Your cat has a lot to say. How she “talks” to other cats though is not through meows, like you might think. Cat language with each other includes some meows and other vocalizations, but body language, chemical cues, and scents make up most of feline communication. Learn more about cats’ conversations.
When you talk with your cat, you usually expect to hear her “talk” back through meows or purrs. When she wants to be fed, your cat might come to you and meow with a certain tone. Domestic cats have learned certain vocalizations activate their human guardians to give them what they want. This cat-to-human interaction, though, is not the same as cat-to-cat communication. Feral cats tend to be silent, with the occasional hiss or perhaps a purr. When domestic cats vocalize to each other, their sounds can include a range of meowing, murmurs (or purring), and higher intensity growls and howls. Loud meowing or hissing expresses anxiety or fear. Less intense meowing happens when your cat is confident and content. Low growling should be taken as a warning, especially after hissing.
Inter-feline body language is another important communication tool.
Cats can convey affection toward other cats through physical contact. For example, they might touch noses or rub against each other in greeting. Or, one might lick the top of the other cat’s head. Why? According to Jess Trimble, DVM, of Fuzzy Petin the San Francisco Bay Area, this is a throwback to when their mother would groom and comfort them as kittens. “Some part of cats’ psyche recalls their time as kittens when their mother would lick them clean as they fed. When grown, cats will mimic this affection with cats they’re friendly with.”
Sometimes a cat will roll onto its back when engaging with another cat. You might think your cat’s exposed belly means “come hither.” While this belly-showing move could indicate trust between the two cats and a willingness to be vulnerable, the belly up position could mean something entirely different. Feral cats expose their stomachs as a defensive posture. “Cats roll onto their backs when fighting off predators,” explains Dr. Trimble. “From that position, the cat has full access to its teeth and claws, its weapons.”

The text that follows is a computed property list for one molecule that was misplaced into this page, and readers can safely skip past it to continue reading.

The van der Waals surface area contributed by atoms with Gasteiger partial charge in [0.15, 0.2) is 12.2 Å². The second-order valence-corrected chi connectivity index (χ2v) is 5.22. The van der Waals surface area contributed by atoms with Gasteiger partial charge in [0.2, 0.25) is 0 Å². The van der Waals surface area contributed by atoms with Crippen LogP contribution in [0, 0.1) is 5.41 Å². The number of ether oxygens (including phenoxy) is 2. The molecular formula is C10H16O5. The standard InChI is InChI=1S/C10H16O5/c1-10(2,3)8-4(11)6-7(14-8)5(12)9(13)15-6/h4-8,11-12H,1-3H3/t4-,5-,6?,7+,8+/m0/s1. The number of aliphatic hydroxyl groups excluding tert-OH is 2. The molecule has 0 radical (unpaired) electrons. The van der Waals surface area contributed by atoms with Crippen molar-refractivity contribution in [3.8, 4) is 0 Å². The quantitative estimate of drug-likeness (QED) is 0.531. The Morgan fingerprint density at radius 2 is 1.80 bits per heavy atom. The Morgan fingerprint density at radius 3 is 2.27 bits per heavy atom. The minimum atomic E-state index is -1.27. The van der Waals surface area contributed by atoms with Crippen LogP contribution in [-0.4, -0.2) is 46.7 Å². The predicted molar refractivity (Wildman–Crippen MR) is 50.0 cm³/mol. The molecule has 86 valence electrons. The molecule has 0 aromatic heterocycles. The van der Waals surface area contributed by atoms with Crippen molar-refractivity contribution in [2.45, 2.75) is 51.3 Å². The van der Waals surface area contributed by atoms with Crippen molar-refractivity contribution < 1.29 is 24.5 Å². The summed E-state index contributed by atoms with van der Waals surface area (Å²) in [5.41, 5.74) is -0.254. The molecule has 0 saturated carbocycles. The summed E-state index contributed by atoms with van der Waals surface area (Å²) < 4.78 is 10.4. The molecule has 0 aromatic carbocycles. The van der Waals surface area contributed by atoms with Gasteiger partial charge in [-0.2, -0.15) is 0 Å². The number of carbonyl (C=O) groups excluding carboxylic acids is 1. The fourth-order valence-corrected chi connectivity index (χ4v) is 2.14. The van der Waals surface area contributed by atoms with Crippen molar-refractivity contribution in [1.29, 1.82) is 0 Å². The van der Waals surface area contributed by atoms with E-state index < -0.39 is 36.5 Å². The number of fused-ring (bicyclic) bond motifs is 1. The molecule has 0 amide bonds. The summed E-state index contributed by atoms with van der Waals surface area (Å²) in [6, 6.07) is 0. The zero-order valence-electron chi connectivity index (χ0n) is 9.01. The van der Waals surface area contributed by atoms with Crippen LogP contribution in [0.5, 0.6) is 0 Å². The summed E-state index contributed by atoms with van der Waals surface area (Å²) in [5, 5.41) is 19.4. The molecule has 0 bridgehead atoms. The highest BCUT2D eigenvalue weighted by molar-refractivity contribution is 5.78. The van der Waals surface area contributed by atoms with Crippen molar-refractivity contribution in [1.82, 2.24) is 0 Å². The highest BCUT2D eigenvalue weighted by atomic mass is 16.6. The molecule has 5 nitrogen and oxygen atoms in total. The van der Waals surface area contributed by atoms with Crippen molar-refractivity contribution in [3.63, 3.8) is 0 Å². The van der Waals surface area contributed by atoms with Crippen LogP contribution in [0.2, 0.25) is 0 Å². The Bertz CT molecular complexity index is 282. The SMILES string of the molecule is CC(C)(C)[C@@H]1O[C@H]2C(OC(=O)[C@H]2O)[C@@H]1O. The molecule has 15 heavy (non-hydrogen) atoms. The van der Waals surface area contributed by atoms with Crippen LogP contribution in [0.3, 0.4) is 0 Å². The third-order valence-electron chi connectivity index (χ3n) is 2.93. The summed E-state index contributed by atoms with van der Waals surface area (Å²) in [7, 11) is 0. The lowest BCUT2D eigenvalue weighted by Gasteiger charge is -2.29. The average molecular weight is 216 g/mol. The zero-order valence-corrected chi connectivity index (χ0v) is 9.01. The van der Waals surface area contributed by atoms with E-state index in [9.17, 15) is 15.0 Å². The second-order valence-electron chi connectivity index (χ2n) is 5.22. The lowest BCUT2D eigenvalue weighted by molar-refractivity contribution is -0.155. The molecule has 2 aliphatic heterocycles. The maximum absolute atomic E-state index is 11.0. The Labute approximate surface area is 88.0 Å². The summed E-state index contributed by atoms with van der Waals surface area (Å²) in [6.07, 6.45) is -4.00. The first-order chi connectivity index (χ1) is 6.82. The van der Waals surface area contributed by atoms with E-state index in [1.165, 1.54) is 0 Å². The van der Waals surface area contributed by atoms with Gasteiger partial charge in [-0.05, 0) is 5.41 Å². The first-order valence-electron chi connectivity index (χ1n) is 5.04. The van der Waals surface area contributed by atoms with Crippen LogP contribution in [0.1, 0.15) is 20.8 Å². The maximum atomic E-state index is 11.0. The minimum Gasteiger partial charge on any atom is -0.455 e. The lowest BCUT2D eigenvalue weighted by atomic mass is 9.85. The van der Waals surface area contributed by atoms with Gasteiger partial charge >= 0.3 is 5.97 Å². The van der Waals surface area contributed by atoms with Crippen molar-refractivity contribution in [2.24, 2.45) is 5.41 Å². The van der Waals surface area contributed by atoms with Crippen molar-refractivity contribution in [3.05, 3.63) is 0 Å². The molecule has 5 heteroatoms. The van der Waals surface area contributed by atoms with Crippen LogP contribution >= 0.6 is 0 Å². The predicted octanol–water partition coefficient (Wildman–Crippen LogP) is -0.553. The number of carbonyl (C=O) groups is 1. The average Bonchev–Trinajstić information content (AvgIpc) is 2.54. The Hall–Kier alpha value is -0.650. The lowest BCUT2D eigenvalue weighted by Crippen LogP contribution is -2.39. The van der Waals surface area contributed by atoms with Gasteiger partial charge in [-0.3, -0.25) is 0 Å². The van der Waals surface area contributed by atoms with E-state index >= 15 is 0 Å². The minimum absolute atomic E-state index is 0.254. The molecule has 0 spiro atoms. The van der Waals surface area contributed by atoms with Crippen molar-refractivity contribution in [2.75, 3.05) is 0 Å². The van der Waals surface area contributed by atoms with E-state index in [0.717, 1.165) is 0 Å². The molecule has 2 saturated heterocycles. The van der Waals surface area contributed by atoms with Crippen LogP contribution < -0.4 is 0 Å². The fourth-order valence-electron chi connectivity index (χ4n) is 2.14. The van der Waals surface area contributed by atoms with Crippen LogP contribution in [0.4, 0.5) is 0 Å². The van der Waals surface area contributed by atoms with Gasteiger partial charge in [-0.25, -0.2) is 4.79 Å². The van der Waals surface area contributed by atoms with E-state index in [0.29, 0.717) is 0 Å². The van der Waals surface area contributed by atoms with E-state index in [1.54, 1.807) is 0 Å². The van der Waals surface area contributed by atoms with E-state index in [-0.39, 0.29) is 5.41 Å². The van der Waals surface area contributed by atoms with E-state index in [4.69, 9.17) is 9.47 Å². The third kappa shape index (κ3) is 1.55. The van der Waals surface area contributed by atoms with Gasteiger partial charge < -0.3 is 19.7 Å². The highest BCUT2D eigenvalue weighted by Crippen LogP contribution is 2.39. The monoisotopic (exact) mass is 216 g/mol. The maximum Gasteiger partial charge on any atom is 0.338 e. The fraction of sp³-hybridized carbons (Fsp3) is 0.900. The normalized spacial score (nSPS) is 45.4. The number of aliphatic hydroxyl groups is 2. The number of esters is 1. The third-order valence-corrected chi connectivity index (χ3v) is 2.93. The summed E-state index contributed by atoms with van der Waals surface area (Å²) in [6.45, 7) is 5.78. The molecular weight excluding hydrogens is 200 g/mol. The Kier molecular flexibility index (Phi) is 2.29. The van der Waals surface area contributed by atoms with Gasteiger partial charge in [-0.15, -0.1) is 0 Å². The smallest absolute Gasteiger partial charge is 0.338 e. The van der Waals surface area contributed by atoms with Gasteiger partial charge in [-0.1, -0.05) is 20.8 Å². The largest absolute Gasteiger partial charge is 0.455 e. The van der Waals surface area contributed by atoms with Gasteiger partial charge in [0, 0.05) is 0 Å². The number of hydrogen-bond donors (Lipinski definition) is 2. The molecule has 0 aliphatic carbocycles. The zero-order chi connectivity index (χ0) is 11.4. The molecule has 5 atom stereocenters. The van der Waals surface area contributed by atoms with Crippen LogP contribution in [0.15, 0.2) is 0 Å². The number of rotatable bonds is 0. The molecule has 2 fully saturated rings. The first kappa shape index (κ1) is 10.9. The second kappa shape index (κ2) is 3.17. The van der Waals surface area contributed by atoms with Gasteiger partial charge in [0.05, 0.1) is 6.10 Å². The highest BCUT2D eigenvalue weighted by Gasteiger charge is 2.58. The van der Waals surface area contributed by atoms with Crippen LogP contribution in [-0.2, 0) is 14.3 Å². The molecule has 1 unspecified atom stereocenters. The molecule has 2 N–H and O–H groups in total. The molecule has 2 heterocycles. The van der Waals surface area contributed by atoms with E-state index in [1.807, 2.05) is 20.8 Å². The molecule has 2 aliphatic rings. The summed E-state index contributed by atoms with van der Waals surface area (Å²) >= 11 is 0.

Cats have highly-developed olfactory senses, and they use these extensively in communicating with other cats. In fact, chemical conversation cues are the main ways your cat communicates with others.
When you think of “cat scent” you might wrinkle your nose at the memory of cat urine. And yes, urination or spraying is one of the more obviously noticeable methods of communication. What is it communicating to other cats? “Spraying marks territory and shows dominance,” Dr. Trimble says.
Cats have much less pungent forms of scent talk. A key form of feline communication is through pheromones. Your cat has scent glands on her paws, cheeks, lips, forehead, tail, flanks, and around her rectum. How and where cats deposit the pheromones and oils from these scent glands signal different meanings. According to cat behavior expert Pam Johnson-Bennett, cats use scent “to identify members of the same colony, define territory, create familiarity, announce reproductive status, learn more about unfamiliar cats in the environment, self-soothe, bond with another, or as a form of covert aggression.” For example:
Communication between cats can be rather nuanced, and experts have not mapped out the entire dictionary of feline language. Still, if you pay attention to your cat’s interactions with other cats, keeping in mind the translations shared above, you’ll probably be able to “hear” what your cat is saying.